Ghost Pepper Wings
- Yield 4-6 servings
- Prep 15 Minutes
- Inactive 8 Hours
- Cook 45 Minutes
- Total 9 Hours
- For the Wings
- 2 tablespoons dark brown sugar
- 1 tablespoon baking powder
- 1 teaspoon kosher salt
- 1 teaspoon garlic powder
- 1/2 teaspoon onion powder
- 1/2 teaspoon ghost pepper powder, plus more to taste
- For the Sauce
- 6 tablespoons unsalted butter
- 3 tablespoons dark brown sugar
- 2 tablespoons ghost pepper hot sauce, plus more to taste
- 2 tablespoons honey
- 1 tablespoon rice vinegar
- To make the wings: In a small bowl, mix together brown sugar, baking powder, salt, garlic powder, onion powder, and ghost pepper powder. Place wings in a large bowl, pat dry with paper towels, and sprinkle in spice mixture. Toss until wings are liberally and evenly seasoned. Arrange wings in a single layer on wire rack set inside a baking sheet lined with aluminum foil, leaving a little space between each wing. Place baking sheet with wings in refrigerator for 8 hours to overnight.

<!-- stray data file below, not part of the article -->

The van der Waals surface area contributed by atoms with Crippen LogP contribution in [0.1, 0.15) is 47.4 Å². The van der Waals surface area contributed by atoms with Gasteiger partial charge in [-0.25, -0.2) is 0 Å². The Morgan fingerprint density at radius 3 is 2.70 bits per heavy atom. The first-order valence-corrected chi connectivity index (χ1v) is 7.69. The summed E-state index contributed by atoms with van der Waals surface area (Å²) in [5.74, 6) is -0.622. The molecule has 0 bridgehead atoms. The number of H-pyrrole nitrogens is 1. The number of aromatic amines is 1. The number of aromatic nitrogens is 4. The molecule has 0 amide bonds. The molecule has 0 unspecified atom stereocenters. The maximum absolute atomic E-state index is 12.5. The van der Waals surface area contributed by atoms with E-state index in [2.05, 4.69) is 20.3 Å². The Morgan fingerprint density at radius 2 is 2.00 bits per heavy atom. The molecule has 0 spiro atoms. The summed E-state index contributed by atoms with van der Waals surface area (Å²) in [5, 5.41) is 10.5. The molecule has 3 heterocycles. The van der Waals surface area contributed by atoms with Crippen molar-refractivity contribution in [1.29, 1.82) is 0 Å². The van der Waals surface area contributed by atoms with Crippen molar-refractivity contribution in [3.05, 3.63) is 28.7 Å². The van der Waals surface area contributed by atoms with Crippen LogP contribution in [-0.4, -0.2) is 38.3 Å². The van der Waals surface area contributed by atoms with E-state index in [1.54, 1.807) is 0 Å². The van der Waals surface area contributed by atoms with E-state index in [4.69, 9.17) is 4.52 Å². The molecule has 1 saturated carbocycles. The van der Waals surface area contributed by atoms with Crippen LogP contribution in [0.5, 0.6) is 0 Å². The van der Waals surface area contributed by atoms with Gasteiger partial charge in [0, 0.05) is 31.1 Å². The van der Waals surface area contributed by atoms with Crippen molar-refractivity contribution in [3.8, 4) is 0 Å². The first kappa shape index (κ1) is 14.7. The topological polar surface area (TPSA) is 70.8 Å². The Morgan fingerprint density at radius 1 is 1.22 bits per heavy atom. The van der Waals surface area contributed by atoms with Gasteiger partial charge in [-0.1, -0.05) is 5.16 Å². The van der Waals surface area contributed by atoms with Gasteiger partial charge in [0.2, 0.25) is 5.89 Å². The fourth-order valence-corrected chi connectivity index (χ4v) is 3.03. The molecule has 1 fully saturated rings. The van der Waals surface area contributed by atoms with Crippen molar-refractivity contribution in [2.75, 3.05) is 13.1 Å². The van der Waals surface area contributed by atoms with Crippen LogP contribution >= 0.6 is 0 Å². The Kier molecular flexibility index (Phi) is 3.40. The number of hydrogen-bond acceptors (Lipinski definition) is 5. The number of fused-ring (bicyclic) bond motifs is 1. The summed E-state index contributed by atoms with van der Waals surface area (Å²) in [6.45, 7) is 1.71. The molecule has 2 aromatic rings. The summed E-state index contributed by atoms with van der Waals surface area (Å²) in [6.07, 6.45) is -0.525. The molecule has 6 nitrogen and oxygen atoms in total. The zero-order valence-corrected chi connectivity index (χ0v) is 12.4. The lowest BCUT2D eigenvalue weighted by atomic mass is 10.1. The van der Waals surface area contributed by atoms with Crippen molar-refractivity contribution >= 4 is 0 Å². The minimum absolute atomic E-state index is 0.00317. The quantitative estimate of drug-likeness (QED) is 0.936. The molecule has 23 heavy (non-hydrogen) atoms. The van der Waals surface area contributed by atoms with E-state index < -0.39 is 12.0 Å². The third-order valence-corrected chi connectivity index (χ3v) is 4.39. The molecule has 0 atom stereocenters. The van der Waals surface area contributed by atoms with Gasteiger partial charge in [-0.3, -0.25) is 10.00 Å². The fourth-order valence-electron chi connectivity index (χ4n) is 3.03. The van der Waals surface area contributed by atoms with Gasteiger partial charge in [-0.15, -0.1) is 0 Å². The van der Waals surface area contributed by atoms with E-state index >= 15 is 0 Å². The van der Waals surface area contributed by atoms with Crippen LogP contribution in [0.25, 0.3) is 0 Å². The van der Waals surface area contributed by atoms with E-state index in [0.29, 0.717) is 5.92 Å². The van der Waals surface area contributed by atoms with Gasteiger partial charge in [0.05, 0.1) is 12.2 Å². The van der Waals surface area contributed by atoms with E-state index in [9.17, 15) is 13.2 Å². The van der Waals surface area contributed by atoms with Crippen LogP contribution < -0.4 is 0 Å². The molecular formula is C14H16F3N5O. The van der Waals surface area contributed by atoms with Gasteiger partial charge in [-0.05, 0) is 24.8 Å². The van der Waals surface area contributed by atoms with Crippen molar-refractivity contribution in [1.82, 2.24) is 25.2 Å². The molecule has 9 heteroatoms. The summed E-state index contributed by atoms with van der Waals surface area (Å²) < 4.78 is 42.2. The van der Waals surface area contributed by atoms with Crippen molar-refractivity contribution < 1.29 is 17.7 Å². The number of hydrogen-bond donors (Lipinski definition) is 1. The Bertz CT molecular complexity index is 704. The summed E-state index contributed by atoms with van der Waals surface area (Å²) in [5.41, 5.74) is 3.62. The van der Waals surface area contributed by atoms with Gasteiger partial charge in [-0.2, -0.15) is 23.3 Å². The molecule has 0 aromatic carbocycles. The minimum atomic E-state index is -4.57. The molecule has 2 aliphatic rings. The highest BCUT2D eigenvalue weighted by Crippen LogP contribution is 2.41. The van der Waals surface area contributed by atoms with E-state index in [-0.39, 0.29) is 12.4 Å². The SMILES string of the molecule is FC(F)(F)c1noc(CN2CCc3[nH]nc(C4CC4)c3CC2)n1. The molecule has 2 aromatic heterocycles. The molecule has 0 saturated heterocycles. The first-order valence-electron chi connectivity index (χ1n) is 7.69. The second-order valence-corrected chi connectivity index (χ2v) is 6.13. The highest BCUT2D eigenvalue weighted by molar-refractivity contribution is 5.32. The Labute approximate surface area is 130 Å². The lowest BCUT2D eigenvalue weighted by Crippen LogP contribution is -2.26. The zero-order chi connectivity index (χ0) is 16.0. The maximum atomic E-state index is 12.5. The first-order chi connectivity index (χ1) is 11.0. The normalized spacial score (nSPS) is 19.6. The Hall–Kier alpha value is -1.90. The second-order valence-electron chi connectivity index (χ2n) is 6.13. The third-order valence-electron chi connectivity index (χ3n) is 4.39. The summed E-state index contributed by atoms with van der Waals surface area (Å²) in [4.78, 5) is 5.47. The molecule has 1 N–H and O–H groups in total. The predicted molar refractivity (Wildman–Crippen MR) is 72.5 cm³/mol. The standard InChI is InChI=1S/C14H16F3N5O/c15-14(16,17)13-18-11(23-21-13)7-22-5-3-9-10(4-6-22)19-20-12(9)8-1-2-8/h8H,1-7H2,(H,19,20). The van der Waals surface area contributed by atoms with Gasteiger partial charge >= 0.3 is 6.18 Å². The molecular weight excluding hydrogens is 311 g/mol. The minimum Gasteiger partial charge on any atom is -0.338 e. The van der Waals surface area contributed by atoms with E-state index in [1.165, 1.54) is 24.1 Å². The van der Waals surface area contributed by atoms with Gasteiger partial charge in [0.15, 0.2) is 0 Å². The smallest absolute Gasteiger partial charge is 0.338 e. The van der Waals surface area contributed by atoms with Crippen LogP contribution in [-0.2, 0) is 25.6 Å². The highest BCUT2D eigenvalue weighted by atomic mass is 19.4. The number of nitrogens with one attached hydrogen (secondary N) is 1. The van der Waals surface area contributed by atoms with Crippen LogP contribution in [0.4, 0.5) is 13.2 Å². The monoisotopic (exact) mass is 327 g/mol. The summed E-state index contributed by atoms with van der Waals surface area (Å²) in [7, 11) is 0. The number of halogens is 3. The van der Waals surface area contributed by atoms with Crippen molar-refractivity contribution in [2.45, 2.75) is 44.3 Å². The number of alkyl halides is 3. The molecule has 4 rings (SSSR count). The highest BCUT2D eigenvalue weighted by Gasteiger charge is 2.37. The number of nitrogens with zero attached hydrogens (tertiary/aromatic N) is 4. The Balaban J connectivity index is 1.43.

- To make the sauce: Melt butter in a small saucepan set over medium heat. Whisk in brown sugar, hot sauce, honey, and rice vinegar. Add additional hot sauce to taste. Remove from heat and set aside.
- Light one chimney full of charcoal. When all the charcoal is lit and covered with gray ash, pour out and arrange the coals on one side of the charcoal grate. Set cooking grate in place, cover grill and allow to preheat for 5 minutes. Clean and oil the grilling grate. Place the wings skin side up over the cool side of the grill, cover, and cook until skins are crisp and browned, about 45 minutes.
- Transfer wings to a large bowl. Add in sauce and toss to thoroughly coat wings. Transfer wings to a platter and serve immediately.